A federation is not a unitary state, it's the middle ground between a unity state and a confederation. A confederation may have a legislature, and a judiciary, but it has no executive authority. That is what was created by the constitution; an executive authority to enforce legislation dealing with interstate and foreign affairs.

The issue that led to the adoption of the constitution, was that the states were at each others throats. The preamble said it best where it reads, "We the People of the United States, in Order to form a more perfect Union, establish Justice, insure domestic Tranquility, provide for the common defence, promote the general Welfare, and secure the Blessings of Liberty to ourselves and our Posterity, do ordain and establish this Constitution for the United States of America."

None of y quotes are misquoted. I did not cut off the clauses, nor did I paraphrase. Those are full quotes, word by word.
"Chemical weapons are no different than any other types of weapons."~Lordknukle
DanT
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8/15/2012 8:05:52 PM
Posted: 4 years ago
At 8/15/2012 7:00:41 PM, 000ike wrote:
At 8/14/2012 6:03:56 PM, DanT wrote:

The constitution also states

"No person shall... be deprived of life, liberty, or property, without due process of law; nor shall private property be taken for public use, without just compensation."

In other words the States and Federal government cannot take private land without paying the owner what the land is worth.
Also the Federal Government must purchase land from the states (or a foreign state) if they wish to hold a geographical jurisdiction over that land.

No. The federal government must purchase the land to OWN the land. Jurisdiction is different matter that you're carelessly inserting into your analysis.

They must own it to have jurisdiction over it; otherwise it's the state's jurisdiction. By owning it they are granted jurisdiction, just like people have jurisdiction over the rules of their house, or their place of business.
"Chemical weapons are no different than any other types of weapons."~Lordknukle
DanT
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8/15/2012 8:11:23 PM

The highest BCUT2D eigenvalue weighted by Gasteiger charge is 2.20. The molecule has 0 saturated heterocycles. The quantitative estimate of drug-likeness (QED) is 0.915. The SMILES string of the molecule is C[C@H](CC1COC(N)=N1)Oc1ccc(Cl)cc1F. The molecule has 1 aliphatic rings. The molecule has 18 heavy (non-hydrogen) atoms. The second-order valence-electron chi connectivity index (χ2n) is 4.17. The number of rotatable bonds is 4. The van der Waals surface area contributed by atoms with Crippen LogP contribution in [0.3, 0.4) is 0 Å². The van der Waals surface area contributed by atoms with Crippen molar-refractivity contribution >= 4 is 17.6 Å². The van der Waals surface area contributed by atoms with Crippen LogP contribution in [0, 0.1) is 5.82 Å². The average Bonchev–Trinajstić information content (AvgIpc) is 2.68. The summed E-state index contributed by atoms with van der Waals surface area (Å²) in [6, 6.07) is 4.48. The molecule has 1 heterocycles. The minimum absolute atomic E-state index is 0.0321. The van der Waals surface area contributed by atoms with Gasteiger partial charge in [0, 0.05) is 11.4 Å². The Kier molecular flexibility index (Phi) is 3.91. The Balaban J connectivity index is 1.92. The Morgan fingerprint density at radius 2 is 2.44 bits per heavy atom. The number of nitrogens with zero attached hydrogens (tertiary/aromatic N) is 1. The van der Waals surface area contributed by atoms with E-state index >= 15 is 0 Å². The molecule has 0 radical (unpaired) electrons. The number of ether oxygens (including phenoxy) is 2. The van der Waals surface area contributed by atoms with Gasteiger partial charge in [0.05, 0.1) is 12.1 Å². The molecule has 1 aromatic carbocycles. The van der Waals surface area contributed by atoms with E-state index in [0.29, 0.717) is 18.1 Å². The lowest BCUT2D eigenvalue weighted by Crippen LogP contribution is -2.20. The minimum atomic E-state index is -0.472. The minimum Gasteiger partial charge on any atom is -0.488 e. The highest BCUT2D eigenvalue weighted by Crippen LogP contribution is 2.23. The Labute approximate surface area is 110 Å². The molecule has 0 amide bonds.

Posted: 4 years ago
At 8/15/2012 8:01:32 PM, THEBOMB wrote:
It is unconstitutional for a state to unilaterally secede from the United States. (Texas v. White, 74 U.S. 700)

Gotta love how quick people appeal to authority when it comes to proving something's constitutionality. The Supreme court is only relevant in court cases; it's decisions have no force of law outside of the judicial system.

Take for example Miranda rights; a cop can arrest someone without reading them their Miranda rights, but the judge would set them free as soon as they show up for court.

Unless it involves a court case, the supreme court has no real authority.
"Chemical weapons are no different than any other types of weapons."~Lordknukle
000ike
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8/15/2012 8:13:02 PM
Posted: 4 years ago
At 8/15/2012 7:59:26 PM, DanT wrote:

A federation is not a unitary state, it's the middle ground between a unity state and a confederation. A confederation may have a legislature, and a judiciary, but it has no executive authority. That is what was created by the constitution; an executive authority to enforce legislation dealing with interstate and foreign affairs.

The issue that led to the adoption of the constitution, was that the states were at each others throats. The preamble said it best where it reads, "We the People of the United States, in Order to form a more perfect Union, establish Justice, insure domestic Tranquility, provide for the common defence, promote the general Welfare, and secure the Blessings of Liberty to ourselves and our Posterity, do ordain and establish this Constitution for the United States of America."

None of y quotes are misquoted. I did not cut off the clauses, nor did I paraphrase. Those are full quotes, word by word.

The Constitutions was created because the federal government lacked the authority to carry out it's duties and couldn't accomplish anything. Farmers were facing debt, bankruptcy, and foreclosure because of a post war recession and the government had no power to remedy it. The economies of the states were too separate (separate currencies, policies etc.) and lacked regulation. That is why we needed the Constitution. To empower the federal government, since state supremacy was causing economic chaos.

And by "misquoting" I mean that you are blindly ripping off articles from the Constitution and putting your own erroneous spin on it. You quote long and often irrelevant selections as if length makes it daunting to challenge you.